Two decades later, Thornby is now Sister Mary Gianna, a religious sister of the Disciples of the Lord Jesus Christ, and on the 20th Anniversary of the Columbine massacre, she shared her story with the Denver Catholic of how God led her out of her high school that day, and through a series of events, led her into a deep relationship with Christ.

Sr. Mary Gianna DLJC poses for a portrait at the Columbine Memorial on April 18, 2019, in Littleton, Colorado. (Photo by Anya Semenoff/Denver Catholic)

SEARCHING FOR FULFILMENT

Sister Mary Gianna said growing up in Texas, California and then Colorado, she had loving parents, but as a family they did not practice any religion or faith.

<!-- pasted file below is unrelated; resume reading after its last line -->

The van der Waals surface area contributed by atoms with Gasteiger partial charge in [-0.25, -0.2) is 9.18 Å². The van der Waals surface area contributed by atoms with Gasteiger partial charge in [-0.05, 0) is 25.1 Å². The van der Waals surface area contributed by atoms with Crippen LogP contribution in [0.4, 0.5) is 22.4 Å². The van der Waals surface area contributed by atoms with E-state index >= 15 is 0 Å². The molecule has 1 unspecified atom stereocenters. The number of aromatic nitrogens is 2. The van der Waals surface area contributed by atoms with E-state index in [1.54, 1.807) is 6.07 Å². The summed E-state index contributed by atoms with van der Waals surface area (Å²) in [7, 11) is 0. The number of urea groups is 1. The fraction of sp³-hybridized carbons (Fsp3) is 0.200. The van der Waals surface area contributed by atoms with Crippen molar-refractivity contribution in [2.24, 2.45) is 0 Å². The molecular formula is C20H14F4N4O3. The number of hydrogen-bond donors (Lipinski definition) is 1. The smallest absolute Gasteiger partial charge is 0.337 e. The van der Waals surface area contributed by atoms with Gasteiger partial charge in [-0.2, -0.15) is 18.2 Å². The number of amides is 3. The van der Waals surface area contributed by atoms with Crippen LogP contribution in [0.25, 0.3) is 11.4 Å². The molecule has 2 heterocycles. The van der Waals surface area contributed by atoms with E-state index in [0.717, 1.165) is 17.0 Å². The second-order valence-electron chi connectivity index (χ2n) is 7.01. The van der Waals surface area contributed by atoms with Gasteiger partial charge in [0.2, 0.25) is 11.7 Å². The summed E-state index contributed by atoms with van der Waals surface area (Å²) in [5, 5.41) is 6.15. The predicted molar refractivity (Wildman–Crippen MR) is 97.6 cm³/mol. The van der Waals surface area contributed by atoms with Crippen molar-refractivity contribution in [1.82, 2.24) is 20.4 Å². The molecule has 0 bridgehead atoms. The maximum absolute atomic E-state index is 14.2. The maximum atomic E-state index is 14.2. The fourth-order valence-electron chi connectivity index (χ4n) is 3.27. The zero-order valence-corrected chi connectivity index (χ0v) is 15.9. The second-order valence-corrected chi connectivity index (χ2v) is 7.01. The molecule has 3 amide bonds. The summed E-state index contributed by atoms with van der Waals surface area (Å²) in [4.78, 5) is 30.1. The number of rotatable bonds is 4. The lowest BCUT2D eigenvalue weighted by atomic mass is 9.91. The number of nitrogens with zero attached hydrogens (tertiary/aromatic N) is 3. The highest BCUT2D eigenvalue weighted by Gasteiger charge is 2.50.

After the school shooting, like many of her classmates, Sister Mary Gianna struggled coming to grips with what had happened. Coupled with emotional scars from bullying in her teenage years and other insecurities, she said she tried desperately just to fit in.

“I started drinking and going to parties, thinking if I was in a relationship, then I’ll be happy,” Sister Mary Gianna recalled. “I was searching for fulfilment.”

But near the end of her junior year a classmate of hers who seemingly had everything going for him committed suicide, and Sister Mary Gianna said her senior year she hit rock bottom.

“If he was in so much pain and suffering and took his life, what do I do with all my suffering and all my pain?” Sister Mary Gianna said she asked herself. “I thought I was going to take my own life by my 18th birthday.”

It was that year that a friend invited her to come to a youth group at St. Frances Cabrini Catholic Church, where Sister Mary would meet a youth minister named Kate.

“I remember seeing something different in (Kate),” said Sister Mary Gianna. “She was so bright, so full of life. I could tell that she had something in her life that was missing in mine.”